Higher-intensity precipitation can exacerbate burn areas and lead to a higher risk of erosion, mudslides, landslides or rock falls. Factors affecting the severity of these major stressors to communities and the built environment include not only the proximity to the hazard itself (e.g., distance from coasts, mountains, valleys, active faults) and condition of the infrastructure assets or systems, but also the pre-event resilience and response planning.

Physical damage to infrastructure due to climate effects is accompanied by economic damage, increased potential for loss of life, and other impacts to the overall well-being of communities. Landslides in the U.S. alone are estimated to cost $2-$4 billion and cause 20 to 50 deaths annually.

Departments of transportation (DOTs) are proactively taking measures to face extreme events. In Oregon—where landslides are a common chronic problem that may be exacerbated by extreme events, such as during times of heavy precipitation or during earthquakes—the state DOT is developing and implementing more rigorous design standards, retrofitting prioritization plans, and making strategic partnerships to improve rapid response and recovery. For critical lifelines and corridors, hardening and triage plans are predicted to save 5,000 lives during a large seismic event and ensure prompt return to business as usual, illustrating the importance of preparing for extreme events.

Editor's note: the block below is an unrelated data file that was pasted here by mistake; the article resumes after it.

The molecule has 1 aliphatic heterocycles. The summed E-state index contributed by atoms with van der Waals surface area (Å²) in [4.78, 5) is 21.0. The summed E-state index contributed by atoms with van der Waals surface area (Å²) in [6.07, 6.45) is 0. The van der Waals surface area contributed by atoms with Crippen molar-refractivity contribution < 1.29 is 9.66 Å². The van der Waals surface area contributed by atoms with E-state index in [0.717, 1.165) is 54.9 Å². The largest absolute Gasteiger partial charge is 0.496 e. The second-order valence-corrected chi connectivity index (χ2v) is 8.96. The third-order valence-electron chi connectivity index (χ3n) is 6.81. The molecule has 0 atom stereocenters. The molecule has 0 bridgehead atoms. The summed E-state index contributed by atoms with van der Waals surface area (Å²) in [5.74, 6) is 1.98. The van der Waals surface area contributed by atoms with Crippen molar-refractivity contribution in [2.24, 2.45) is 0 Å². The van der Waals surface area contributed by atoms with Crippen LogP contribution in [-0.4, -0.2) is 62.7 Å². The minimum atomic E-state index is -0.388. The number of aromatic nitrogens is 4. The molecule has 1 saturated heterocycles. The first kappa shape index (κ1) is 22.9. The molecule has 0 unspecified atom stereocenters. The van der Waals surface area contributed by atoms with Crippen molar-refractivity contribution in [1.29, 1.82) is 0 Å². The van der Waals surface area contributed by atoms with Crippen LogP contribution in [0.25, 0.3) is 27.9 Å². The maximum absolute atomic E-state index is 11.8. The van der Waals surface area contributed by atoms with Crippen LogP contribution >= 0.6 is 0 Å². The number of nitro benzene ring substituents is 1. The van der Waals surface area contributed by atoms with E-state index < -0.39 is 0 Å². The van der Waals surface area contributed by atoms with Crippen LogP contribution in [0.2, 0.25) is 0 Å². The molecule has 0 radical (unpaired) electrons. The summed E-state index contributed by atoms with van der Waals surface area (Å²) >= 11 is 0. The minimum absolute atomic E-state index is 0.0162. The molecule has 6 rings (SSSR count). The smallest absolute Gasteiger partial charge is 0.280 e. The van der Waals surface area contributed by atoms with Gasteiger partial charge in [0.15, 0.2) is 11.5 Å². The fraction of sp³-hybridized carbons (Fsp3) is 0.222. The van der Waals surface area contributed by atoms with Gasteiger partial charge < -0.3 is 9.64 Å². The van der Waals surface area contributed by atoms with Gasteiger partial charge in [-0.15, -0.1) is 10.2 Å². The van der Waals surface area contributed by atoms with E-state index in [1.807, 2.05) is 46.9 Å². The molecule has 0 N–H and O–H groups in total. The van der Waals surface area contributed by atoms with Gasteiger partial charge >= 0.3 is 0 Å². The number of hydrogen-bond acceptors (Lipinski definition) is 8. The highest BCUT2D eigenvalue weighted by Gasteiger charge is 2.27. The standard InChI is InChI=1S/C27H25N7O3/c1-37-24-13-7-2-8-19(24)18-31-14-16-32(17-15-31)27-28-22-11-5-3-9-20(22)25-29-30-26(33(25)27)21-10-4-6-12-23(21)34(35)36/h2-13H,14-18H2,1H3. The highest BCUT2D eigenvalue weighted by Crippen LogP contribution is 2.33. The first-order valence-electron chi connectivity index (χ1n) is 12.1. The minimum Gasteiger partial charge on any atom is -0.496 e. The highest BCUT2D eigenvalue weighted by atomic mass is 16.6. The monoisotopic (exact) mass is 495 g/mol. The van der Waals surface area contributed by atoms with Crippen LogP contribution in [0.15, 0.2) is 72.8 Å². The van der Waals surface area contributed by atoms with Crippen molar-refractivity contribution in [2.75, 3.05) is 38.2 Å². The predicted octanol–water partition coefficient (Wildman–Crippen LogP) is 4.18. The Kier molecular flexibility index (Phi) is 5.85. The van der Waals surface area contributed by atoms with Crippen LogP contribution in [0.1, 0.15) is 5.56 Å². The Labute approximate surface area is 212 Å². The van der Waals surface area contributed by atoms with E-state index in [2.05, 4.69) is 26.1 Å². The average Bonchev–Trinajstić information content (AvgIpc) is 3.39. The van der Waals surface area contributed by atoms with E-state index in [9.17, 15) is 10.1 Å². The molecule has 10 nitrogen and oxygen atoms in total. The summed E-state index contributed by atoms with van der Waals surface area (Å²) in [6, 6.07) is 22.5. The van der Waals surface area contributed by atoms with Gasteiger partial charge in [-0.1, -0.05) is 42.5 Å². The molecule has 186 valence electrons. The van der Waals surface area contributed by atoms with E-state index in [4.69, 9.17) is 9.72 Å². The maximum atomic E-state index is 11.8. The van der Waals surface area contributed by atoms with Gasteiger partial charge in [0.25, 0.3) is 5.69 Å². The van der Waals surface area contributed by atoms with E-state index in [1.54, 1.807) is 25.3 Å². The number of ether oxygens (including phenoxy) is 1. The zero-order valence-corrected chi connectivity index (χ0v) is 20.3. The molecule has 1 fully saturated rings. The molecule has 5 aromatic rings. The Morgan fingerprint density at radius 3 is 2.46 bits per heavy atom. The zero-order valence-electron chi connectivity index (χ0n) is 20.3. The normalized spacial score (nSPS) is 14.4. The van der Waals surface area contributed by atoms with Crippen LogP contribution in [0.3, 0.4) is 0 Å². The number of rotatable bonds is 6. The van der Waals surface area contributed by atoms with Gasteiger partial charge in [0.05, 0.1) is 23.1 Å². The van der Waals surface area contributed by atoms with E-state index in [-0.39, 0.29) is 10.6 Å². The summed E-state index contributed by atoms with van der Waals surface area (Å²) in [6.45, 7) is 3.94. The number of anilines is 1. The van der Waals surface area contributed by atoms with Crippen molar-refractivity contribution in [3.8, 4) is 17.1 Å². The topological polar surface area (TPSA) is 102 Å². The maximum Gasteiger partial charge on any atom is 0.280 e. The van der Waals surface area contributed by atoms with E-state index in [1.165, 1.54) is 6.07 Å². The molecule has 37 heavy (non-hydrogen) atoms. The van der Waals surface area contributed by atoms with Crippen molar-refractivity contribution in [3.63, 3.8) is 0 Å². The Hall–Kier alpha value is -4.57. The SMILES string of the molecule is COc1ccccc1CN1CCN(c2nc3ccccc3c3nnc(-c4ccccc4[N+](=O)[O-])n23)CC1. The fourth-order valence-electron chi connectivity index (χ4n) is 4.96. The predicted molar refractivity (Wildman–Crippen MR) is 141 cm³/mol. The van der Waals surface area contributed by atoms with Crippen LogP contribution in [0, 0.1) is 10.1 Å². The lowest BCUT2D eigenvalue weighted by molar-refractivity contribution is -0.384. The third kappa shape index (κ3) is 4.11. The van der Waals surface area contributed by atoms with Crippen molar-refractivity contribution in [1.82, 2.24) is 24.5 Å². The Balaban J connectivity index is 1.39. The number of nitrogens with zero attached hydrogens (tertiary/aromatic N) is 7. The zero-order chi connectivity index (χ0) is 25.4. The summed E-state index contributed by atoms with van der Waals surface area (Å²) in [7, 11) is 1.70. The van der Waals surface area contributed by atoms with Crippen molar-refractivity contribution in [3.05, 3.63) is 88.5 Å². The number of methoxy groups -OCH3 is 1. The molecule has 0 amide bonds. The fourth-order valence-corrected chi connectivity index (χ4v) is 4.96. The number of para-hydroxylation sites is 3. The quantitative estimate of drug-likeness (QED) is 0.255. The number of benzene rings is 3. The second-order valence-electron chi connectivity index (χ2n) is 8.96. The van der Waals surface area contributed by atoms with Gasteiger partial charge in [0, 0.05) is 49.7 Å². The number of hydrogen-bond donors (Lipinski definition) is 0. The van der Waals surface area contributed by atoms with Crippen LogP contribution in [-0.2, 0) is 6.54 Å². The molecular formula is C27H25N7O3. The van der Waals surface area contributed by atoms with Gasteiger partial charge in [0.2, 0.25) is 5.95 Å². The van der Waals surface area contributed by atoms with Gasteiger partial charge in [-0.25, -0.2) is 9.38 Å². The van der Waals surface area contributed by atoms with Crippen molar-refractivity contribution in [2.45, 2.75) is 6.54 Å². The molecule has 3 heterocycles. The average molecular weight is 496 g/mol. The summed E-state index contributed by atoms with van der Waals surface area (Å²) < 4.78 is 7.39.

Ensuring Future Readiness

In building resilience, lessons from past events should be applied to ensure a better, more sustainable, future, keeping in mind some key aspects:

  • Remember that resilience is also about the people we serve. Engage with partners early on. Communicate and work with the public and decision-makers to increase their awareness of risks and resilience initiatives. Consider nonstructural measures to reduce potential consequences and response effectiveness, including hazard-warning systems and signs, pre-planned evacuation routes, emergency action thresholds such as slide movement that triggers road closure, and use of real-time, web-based interactive maps.
  • Develop future-focused processes. Use a life-cycle approach to reduce future risks. This requires taking action early, preferably during planning, and considering changes in hazard exposures (e.g., wind or storm intensity, wave impacts, temperatures, precipitation and freeze/thaw cycles) that may modify pavement subgrade support, hydraulic loading, accessibility, and utility of emergency sign and lighting structures, etc. Challenge yourself to think, plan and design beyond a single asset, building or city. Consider system and regional approaches, vulnerabilities and impacts, too.
  • Support decision-making and prioritization with quality data and management. Resources are often limited, so agencies and industries can benefit from cooperative partnerships to collect and manage data, also enhancing the understanding of geohazards and associated risks.
  • Leverage technology and innovation. Available nature-based solutions (e.g., ecosystem-based approaches such as mangroves along coastlines to moderate wind and wave impacts, green infrastructure, etc.) are typically less invasive to the environment and cost less than geostructural interventions. Emerging technologies, including remote sensing, instrumentation, LiDAR and unmanned aerial systems, can be employed to assess the condition of geotechnical works and guide risk-reduction decisions.